Renewable energy is on everyone’s mind these months, what with fossil fuels contributing to continuously higher temperatures around the globe. Disappearing glaciers, reduced crop yields, a shortage of drinking water and fires indicate a planet which is being challenged by rising temperatures. And the victims often are the poor in crowded locations in the world.
Two weeks ago, advocates for Durango becoming a renewable energy-only city by 2050 filled City Council chambers. They were drawn from a breadth of numerous local environmental and advocacy organizations, which have accomplished records. Underlying their concern is that the Four Corners is particularly susceptible to climate change, with the area’s already arid climate, warmer temperatures to the south and west, marginal growing seasons and the easy possibility of limited snowfall and rain (as with the summer conditions that occurred just a year ago).
The area’s population may not be large, but even for the few people here, the line between a workable climate and an unworkable one is narrow.
Global warming is proving it will bring extremes.
The impassioned turnout was not a rowdy ambush; participants alerted the City Council to what was coming that evening.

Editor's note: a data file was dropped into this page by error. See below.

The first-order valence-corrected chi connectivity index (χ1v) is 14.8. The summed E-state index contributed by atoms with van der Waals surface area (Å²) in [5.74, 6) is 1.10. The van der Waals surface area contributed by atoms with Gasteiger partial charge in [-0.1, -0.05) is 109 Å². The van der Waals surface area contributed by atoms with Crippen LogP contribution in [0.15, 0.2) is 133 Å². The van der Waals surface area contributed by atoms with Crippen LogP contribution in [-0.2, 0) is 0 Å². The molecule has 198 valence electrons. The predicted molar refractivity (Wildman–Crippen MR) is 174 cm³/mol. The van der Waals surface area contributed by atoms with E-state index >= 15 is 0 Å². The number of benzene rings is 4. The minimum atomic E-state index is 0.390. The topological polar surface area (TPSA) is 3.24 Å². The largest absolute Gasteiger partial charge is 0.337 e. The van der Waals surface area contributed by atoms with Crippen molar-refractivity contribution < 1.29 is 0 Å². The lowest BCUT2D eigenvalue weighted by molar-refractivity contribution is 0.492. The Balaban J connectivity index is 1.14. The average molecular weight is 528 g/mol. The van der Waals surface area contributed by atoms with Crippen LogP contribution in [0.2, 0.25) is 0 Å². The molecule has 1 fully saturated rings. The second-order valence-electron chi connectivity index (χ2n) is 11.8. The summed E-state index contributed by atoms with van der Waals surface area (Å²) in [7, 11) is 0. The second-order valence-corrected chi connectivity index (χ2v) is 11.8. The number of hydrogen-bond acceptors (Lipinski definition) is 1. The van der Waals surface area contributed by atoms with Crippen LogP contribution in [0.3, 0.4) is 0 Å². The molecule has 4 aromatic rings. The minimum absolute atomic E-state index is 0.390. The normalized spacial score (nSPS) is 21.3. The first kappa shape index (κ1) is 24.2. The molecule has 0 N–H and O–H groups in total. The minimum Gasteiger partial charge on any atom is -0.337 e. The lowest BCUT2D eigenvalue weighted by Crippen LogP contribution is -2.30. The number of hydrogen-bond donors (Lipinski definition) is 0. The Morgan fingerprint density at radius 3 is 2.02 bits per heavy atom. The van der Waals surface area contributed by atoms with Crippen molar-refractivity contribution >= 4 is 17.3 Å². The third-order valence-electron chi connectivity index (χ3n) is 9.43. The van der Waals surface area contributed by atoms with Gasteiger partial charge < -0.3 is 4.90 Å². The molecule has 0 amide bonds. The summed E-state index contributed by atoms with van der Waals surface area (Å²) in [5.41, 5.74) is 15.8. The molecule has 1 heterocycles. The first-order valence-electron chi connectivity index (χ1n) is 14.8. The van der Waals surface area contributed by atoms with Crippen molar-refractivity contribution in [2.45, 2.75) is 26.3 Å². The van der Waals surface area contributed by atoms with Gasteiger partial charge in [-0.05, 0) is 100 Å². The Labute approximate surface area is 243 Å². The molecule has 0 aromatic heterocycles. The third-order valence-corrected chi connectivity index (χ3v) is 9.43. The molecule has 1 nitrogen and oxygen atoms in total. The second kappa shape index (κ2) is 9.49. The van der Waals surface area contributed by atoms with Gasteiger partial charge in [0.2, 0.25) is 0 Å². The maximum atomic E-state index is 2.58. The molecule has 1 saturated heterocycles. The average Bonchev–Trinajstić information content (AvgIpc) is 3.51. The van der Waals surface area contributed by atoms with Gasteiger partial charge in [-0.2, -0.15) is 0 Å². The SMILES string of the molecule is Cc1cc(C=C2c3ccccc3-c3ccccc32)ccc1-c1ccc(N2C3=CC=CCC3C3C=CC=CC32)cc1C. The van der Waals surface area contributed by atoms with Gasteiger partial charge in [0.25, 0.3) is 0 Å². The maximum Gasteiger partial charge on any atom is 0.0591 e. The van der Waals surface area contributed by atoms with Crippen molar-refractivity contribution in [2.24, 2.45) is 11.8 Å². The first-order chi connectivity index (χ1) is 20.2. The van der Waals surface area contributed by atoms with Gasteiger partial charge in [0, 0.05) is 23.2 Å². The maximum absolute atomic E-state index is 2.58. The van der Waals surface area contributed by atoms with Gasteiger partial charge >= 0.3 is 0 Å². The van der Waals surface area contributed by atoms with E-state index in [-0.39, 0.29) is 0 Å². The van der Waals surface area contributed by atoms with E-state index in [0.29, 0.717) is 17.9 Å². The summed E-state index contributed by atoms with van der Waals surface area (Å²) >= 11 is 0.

Formulas were used to quantify the city’s carbon levels and provide context, with the resulting numbers so large as to require some thought.
Drawing on college and university resources, the study claimed that the city, in 2016, produced about 350,000 metric tons of carbon dioxide. Considering that number in equivalent amounts of other fuels, that was equal to the burning of 40 million gallons of gasoline or some 2,000 railroad cars of coal.
Big numbers, very big numbers.
Renewable advocates are on the right track, and 2050 – 30 years – ought to be a reachable goal; other governments and large institutions are using about the same time frame. Easy is to predict that the applicable technology will no doubt improve ten-fold during that time. And, that there will be significant capital expenditures, perhaps with imaginative funding arrangements.
The challenge, of course, will be to change behaviors. More dense housing, shared transportation and synchronized schedules are obvious focuses. And, smaller vehicles, and bicycles.
We look forward to seeing how the components of life in Durango divide themselves into measurable categories of current carbon production, and the slope of the graph that shows the reduction of that carbon.
Not all will or can drop to zero. Adding other carbon-eliminating components – trees, everyone points to – will contribute to the aggregate result.
Let’s quantify the starting points, as in underway, and determine where progress can be made.
Durangoans should sport a bumper sticker with a red slash over the word carbon.